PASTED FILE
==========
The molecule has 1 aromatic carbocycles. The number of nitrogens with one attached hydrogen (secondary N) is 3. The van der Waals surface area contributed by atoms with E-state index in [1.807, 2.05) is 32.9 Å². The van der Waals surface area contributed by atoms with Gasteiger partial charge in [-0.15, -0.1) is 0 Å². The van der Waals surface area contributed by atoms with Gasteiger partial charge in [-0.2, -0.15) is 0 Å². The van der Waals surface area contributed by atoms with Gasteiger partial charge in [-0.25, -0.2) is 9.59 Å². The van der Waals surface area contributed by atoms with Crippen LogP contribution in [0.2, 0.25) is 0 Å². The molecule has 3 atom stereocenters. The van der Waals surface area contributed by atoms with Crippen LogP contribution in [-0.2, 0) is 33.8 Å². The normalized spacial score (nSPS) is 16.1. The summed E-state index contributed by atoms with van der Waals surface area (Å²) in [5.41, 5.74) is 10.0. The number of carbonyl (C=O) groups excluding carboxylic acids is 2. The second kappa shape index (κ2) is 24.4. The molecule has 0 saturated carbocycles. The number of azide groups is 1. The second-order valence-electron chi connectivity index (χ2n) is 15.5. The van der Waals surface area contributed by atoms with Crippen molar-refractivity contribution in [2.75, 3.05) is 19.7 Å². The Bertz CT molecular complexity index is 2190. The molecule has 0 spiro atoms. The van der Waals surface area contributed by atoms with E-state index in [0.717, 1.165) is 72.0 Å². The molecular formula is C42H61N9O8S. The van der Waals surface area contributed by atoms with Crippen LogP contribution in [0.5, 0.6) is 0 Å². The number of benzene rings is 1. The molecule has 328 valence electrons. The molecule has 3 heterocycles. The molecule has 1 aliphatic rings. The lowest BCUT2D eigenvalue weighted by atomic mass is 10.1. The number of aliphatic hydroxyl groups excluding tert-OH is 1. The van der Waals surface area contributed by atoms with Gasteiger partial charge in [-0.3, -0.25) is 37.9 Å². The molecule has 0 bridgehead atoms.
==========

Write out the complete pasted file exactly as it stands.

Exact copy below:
The molecule has 1 aromatic carbocycles. The number of nitrogens with one attached hydrogen (secondary N) is 3. The van der Waals surface area contributed by atoms with E-state index in [1.807, 2.05) is 32.9 Å². The van der Waals surface area contributed by atoms with Gasteiger partial charge in [-0.15, -0.1) is 0 Å². The van der Waals surface area contributed by atoms with Gasteiger partial charge in [-0.2, -0.15) is 0 Å². The van der Waals surface area contributed by atoms with Gasteiger partial charge in [-0.25, -0.2) is 9.59 Å². The van der Waals surface area contributed by atoms with Crippen LogP contribution in [0.2, 0.25) is 0 Å². The molecule has 3 atom stereocenters. The van der Waals surface area contributed by atoms with Crippen LogP contribution in [-0.2, 0) is 33.8 Å². The normalized spacial score (nSPS) is 16.1. The summed E-state index contributed by atoms with van der Waals surface area (Å²) in [5.41, 5.74) is 10.0. The number of carbonyl (C=O) groups excluding carboxylic acids is 2. The second kappa shape index (κ2) is 24.4. The molecule has 0 saturated carbocycles. The number of azide groups is 1. The second-order valence-electron chi connectivity index (χ2n) is 15.5. The van der Waals surface area contributed by atoms with Crippen molar-refractivity contribution in [2.75, 3.05) is 19.7 Å². The Bertz CT molecular complexity index is 2190. The molecule has 0 spiro atoms. The van der Waals surface area contributed by atoms with E-state index in [0.717, 1.165) is 72.0 Å². The molecular formula is C42H61N9O8S. The van der Waals surface area contributed by atoms with Crippen LogP contribution in [0.5, 0.6) is 0 Å². The number of benzene rings is 1. The molecule has 328 valence electrons. The molecule has 3 heterocycles. The molecule has 1 aliphatic rings. The lowest BCUT2D eigenvalue weighted by atomic mass is 10.1. The number of aliphatic hydroxyl groups excluding tert-OH is 1. The van der Waals surface area contributed by atoms with Gasteiger partial charge in [-0.3, -0.25) is 37.9 Å². The molecule has 0 bridgehead atoms.